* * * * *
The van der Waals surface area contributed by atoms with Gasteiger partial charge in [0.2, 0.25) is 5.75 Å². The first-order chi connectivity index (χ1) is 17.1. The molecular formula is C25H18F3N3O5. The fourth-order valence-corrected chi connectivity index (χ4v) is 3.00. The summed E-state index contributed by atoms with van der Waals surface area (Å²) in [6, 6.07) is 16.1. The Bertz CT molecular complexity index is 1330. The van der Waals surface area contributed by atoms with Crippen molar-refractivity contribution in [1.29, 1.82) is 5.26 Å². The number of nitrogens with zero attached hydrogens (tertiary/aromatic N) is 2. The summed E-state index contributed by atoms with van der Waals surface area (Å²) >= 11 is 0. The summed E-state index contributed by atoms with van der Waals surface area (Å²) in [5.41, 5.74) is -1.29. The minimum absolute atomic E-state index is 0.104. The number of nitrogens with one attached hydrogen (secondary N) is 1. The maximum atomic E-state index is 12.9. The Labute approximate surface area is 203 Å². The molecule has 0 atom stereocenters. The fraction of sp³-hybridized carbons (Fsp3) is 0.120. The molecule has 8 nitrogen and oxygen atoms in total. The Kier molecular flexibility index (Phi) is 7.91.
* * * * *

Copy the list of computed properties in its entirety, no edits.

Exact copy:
The van der Waals surface area contributed by atoms with Gasteiger partial charge in [0.2, 0.25) is 5.75 Å². The first-order chi connectivity index (χ1) is 17.1. The molecular formula is C25H18F3N3O5. The fourth-order valence-corrected chi connectivity index (χ4v) is 3.00. The summed E-state index contributed by atoms with van der Waals surface area (Å²) in [6, 6.07) is 16.1. The Bertz CT molecular complexity index is 1330. The van der Waals surface area contributed by atoms with Crippen molar-refractivity contribution in [1.29, 1.82) is 5.26 Å². The number of nitrogens with zero attached hydrogens (tertiary/aromatic N) is 2. The summed E-state index contributed by atoms with van der Waals surface area (Å²) >= 11 is 0. The summed E-state index contributed by atoms with van der Waals surface area (Å²) in [5.41, 5.74) is -1.29. The minimum absolute atomic E-state index is 0.104. The number of nitrogens with one attached hydrogen (secondary N) is 1. The maximum atomic E-state index is 12.9. The Labute approximate surface area is 203 Å². The molecule has 0 atom stereocenters. The fraction of sp³-hybridized carbons (Fsp3) is 0.120. The molecule has 8 nitrogen and oxygen atoms in total. The Kier molecular flexibility index (Phi) is 7.91.